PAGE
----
The bond funding will be allocated for Phase 1 of the Seawall Program.

SF to put seawall bond money to work

Five months after voters approved a bond measure to protect the waterfront from earthquakes and flooding from sea-level rise, San Francisco plans to start using the first batch of funds.

Next week, The City is expected to introduce to the Board of Supervisors for approval a proposal to use $50 million of the $425 million Embarcadero Seawall Earthquake Safety general obligation bond approved by more than 80 percent of the voters in November. The bond is funded through property taxes.

The Capital Planning Committee voted to approve the funding Monday and the Port Commission on Tuesday.

If all goes according to plan, the Port would have the funding in hand come June.

The bond funding is intended for what is known as Phase 1 of the Seawall Program, which totals $500 million and is scheduled for completion in 2026.

Port officials are working to find funding to close a Phase 1 funding gap of $54 million, such as through a state resilience bond, state cap and trade revenue, additional state funding and a Mello Roos District along the waterfront, port officials said this week.

“We must identify other state funding sources to close our phase 1 funding gap,” Katharine Petrucione, the Port of San Francisco’s deputy director of finance and administration, told the Capital Planning Committee Monday.

Meanwhile, the total Seawall Program costs are estimated at up to $5 billion over the next 20 to 30 years.

The initial $50 million, which will last through June 2021, will go toward planning and design, port officials said this week.

“These funds, combined with other Port, City and state funding, will provide $57.1 million to support the planning and preliminary design phases of the Seawall Program through Fiscal Year (FY) 2020-21,” said a memo to the Port Commission from Port of San Francisco’s executive director Elaine Forbes.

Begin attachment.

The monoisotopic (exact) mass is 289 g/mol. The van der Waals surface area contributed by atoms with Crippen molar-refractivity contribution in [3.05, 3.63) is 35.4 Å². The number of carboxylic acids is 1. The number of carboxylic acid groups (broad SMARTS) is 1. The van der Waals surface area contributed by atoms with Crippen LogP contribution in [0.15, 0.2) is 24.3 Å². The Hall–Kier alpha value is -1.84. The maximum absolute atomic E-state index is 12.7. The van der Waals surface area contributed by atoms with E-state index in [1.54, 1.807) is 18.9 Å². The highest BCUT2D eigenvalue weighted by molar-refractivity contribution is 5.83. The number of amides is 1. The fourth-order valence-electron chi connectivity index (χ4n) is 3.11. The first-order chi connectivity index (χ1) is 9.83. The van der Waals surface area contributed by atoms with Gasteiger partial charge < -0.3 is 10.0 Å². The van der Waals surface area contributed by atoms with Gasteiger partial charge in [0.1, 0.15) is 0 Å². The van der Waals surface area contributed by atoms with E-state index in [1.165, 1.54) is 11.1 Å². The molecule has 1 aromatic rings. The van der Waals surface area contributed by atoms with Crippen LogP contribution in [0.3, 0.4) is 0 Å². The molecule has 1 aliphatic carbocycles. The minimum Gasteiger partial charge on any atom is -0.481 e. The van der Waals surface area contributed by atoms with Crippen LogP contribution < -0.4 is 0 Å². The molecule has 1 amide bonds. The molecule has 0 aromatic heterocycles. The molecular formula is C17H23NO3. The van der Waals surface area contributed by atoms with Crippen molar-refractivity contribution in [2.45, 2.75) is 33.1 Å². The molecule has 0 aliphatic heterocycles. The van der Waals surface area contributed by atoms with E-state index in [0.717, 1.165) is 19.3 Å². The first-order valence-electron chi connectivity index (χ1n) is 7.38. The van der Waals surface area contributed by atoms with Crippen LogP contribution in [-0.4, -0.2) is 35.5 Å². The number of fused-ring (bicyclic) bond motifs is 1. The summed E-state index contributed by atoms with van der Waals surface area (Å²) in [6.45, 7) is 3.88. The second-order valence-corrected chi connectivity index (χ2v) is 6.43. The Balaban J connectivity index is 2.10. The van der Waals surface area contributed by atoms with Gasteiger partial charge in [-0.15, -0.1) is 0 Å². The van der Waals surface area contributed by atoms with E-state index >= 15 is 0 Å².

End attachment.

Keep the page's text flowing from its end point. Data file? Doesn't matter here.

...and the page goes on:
“The Embarcadero Seawall Program is a critical effort to improve the infrastructure that supports the City’s northern waterfront,” said the memo. “Staff anticipates returning to the Port Commission in FY 2020-21 for the second bond sale to complete preliminary design and initiate final design and construction of Phase I projects.”

No specific projects have yet been identified but could include replacing portions of the seawall, fixed barriers, flood proofing facilities and relocation of “sensitive infrastructure,” according to the Port’s June 2018 bond report.

The three-mile seawall acts as a retaining wall for the filled land behind it and protects these lands from flooding. But studies have shown the wall is vulnerable to earthquakes and flooding will increase with sea level rise.

The $50 million would go towards such things as geotechnical investigations, the identification and preliminary design of pilot and longer term projects, NEPA and CEQA permits and advancing the United States Army Corps Flood Study.

“We are well along in our collaboration with the US Army Corp of Engineers on a portwide flood study,” Petrucione said Monday. “This past August the Port and the Army Corp kicked off a four-and-a-half year flood study of risk from Fisherman’s Wharf to Islais Creek. The study will develop and evaluate a wide range of flood control solutions that will ultimately be vetted by the public and the Port stakeholders.”

Petrucione said the Port is working with consultant Jacobs Engineering to develop what is known as a multi-hazard risk assessment. She said the assessment will examine the earthquake and flood risk of assets like piers, buildings, transit and public spaces and use certain criteria, such as safety and environmental impacts, to select projects for construction.

The report is due out by December, she said.

jsabatini@sfexaminer.com

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